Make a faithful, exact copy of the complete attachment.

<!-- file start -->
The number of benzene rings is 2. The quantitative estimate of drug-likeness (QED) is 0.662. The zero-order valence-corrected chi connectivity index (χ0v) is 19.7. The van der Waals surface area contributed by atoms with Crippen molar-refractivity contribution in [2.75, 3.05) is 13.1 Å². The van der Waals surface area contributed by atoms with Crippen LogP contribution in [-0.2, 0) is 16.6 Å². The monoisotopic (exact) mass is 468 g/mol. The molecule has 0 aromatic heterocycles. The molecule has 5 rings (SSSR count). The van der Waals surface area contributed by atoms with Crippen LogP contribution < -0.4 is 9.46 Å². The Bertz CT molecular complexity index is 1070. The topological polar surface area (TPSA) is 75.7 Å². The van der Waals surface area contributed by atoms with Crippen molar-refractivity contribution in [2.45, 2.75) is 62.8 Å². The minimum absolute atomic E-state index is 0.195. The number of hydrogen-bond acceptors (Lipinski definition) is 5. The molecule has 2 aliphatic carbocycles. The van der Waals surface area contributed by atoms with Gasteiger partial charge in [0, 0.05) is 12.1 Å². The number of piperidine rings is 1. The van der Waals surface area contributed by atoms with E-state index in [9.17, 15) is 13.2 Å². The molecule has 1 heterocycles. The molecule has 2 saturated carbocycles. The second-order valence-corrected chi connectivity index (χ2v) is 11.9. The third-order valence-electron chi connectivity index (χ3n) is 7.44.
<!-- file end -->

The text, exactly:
The number of benzene rings is 2. The quantitative estimate of drug-likeness (QED) is 0.662. The zero-order valence-corrected chi connectivity index (χ0v) is 19.7. The van der Waals surface area contributed by atoms with Crippen molar-refractivity contribution in [2.75, 3.05) is 13.1 Å². The van der Waals surface area contributed by atoms with Crippen LogP contribution in [-0.2, 0) is 16.6 Å². The monoisotopic (exact) mass is 468 g/mol. The molecule has 0 aromatic heterocycles. The molecule has 5 rings (SSSR count). The van der Waals surface area contributed by atoms with Crippen LogP contribution < -0.4 is 9.46 Å². The Bertz CT molecular complexity index is 1070. The topological polar surface area (TPSA) is 75.7 Å². The van der Waals surface area contributed by atoms with Crippen molar-refractivity contribution in [2.45, 2.75) is 62.8 Å². The minimum absolute atomic E-state index is 0.195. The number of hydrogen-bond acceptors (Lipinski definition) is 5. The molecule has 2 aliphatic carbocycles. The van der Waals surface area contributed by atoms with Gasteiger partial charge in [0, 0.05) is 12.1 Å². The number of piperidine rings is 1. The van der Waals surface area contributed by atoms with E-state index in [9.17, 15) is 13.2 Å². The molecule has 1 heterocycles. The molecule has 2 saturated carbocycles. The second-order valence-corrected chi connectivity index (χ2v) is 11.9. The third-order valence-electron chi connectivity index (χ3n) is 7.44.